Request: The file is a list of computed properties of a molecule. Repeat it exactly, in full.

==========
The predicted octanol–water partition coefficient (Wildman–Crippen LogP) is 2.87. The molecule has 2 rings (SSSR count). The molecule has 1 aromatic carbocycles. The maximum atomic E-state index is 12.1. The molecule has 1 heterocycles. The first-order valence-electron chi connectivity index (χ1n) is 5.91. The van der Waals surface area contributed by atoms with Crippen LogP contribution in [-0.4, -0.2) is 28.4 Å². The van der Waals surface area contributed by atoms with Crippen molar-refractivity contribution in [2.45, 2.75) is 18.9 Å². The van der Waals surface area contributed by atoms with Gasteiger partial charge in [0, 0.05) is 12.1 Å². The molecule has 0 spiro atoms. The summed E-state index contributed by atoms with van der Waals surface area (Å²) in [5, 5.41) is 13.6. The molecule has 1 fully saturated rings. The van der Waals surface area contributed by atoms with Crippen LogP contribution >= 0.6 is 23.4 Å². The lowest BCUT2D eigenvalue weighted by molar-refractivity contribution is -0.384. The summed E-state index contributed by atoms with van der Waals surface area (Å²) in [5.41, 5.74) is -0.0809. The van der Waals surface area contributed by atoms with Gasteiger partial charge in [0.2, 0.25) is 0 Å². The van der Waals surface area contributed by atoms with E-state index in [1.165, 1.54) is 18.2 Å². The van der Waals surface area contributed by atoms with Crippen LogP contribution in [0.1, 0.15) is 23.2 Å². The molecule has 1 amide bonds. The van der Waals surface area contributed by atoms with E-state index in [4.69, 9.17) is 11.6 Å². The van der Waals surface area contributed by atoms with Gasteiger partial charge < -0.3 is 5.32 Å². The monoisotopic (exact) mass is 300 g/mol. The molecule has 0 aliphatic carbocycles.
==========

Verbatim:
The predicted octanol–water partition coefficient (Wildman–Crippen LogP) is 2.87. The molecule has 2 rings (SSSR count). The molecule has 1 aromatic carbocycles. The maximum atomic E-state index is 12.1. The molecule has 1 heterocycles. The first-order valence-electron chi connectivity index (χ1n) is 5.91. The van der Waals surface area contributed by atoms with Crippen LogP contribution in [-0.4, -0.2) is 28.4 Å². The van der Waals surface area contributed by atoms with Crippen molar-refractivity contribution in [2.45, 2.75) is 18.9 Å². The van der Waals surface area contributed by atoms with Gasteiger partial charge in [0, 0.05) is 12.1 Å². The molecule has 0 spiro atoms. The summed E-state index contributed by atoms with van der Waals surface area (Å²) in [5, 5.41) is 13.6. The molecule has 1 fully saturated rings. The van der Waals surface area contributed by atoms with Crippen LogP contribution >= 0.6 is 23.4 Å². The lowest BCUT2D eigenvalue weighted by molar-refractivity contribution is -0.384. The summed E-state index contributed by atoms with van der Waals surface area (Å²) in [5.41, 5.74) is -0.0809. The van der Waals surface area contributed by atoms with Gasteiger partial charge in [0.2, 0.25) is 0 Å². The van der Waals surface area contributed by atoms with E-state index in [1.165, 1.54) is 18.2 Å². The van der Waals surface area contributed by atoms with Crippen LogP contribution in [0.1, 0.15) is 23.2 Å². The molecule has 1 amide bonds. The van der Waals surface area contributed by atoms with E-state index in [4.69, 9.17) is 11.6 Å². The van der Waals surface area contributed by atoms with Gasteiger partial charge < -0.3 is 5.32 Å². The monoisotopic (exact) mass is 300 g/mol. The molecule has 0 aliphatic carbocycles.